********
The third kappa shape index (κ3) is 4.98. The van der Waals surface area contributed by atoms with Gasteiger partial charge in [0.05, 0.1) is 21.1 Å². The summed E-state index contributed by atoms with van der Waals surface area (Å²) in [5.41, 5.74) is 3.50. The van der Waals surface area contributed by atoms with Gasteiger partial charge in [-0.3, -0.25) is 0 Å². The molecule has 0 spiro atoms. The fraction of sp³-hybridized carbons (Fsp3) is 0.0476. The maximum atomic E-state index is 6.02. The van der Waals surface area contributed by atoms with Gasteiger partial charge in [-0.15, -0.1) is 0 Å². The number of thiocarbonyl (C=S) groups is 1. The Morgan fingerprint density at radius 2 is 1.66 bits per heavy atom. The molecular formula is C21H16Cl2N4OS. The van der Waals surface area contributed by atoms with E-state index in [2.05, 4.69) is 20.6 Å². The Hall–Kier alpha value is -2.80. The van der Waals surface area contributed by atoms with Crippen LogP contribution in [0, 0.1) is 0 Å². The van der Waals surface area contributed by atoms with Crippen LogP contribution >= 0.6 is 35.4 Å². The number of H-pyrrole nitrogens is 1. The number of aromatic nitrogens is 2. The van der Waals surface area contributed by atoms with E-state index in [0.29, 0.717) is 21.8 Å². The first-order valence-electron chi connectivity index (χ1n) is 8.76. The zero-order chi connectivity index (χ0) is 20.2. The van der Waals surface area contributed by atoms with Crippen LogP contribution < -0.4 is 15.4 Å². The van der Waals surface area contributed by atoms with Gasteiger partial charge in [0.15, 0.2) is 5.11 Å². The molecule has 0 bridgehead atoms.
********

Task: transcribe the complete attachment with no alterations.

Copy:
The third kappa shape index (κ3) is 4.98. The van der Waals surface area contributed by atoms with Gasteiger partial charge in [0.05, 0.1) is 21.1 Å². The summed E-state index contributed by atoms with van der Waals surface area (Å²) in [5.41, 5.74) is 3.50. The van der Waals surface area contributed by atoms with Gasteiger partial charge in [-0.3, -0.25) is 0 Å². The molecule has 0 spiro atoms. The fraction of sp³-hybridized carbons (Fsp3) is 0.0476. The maximum atomic E-state index is 6.02. The van der Waals surface area contributed by atoms with Gasteiger partial charge in [-0.15, -0.1) is 0 Å². The number of thiocarbonyl (C=S) groups is 1. The Morgan fingerprint density at radius 2 is 1.66 bits per heavy atom. The molecular formula is C21H16Cl2N4OS. The van der Waals surface area contributed by atoms with E-state index in [2.05, 4.69) is 20.6 Å². The Hall–Kier alpha value is -2.80. The van der Waals surface area contributed by atoms with Crippen LogP contribution in [0, 0.1) is 0 Å². The van der Waals surface area contributed by atoms with Crippen LogP contribution >= 0.6 is 35.4 Å². The number of H-pyrrole nitrogens is 1. The number of aromatic nitrogens is 2. The van der Waals surface area contributed by atoms with E-state index in [0.29, 0.717) is 21.8 Å². The first-order valence-electron chi connectivity index (χ1n) is 8.76. The zero-order chi connectivity index (χ0) is 20.2. The van der Waals surface area contributed by atoms with Crippen LogP contribution < -0.4 is 15.4 Å². The van der Waals surface area contributed by atoms with Gasteiger partial charge in [0.15, 0.2) is 5.11 Å². The molecule has 0 bridgehead atoms.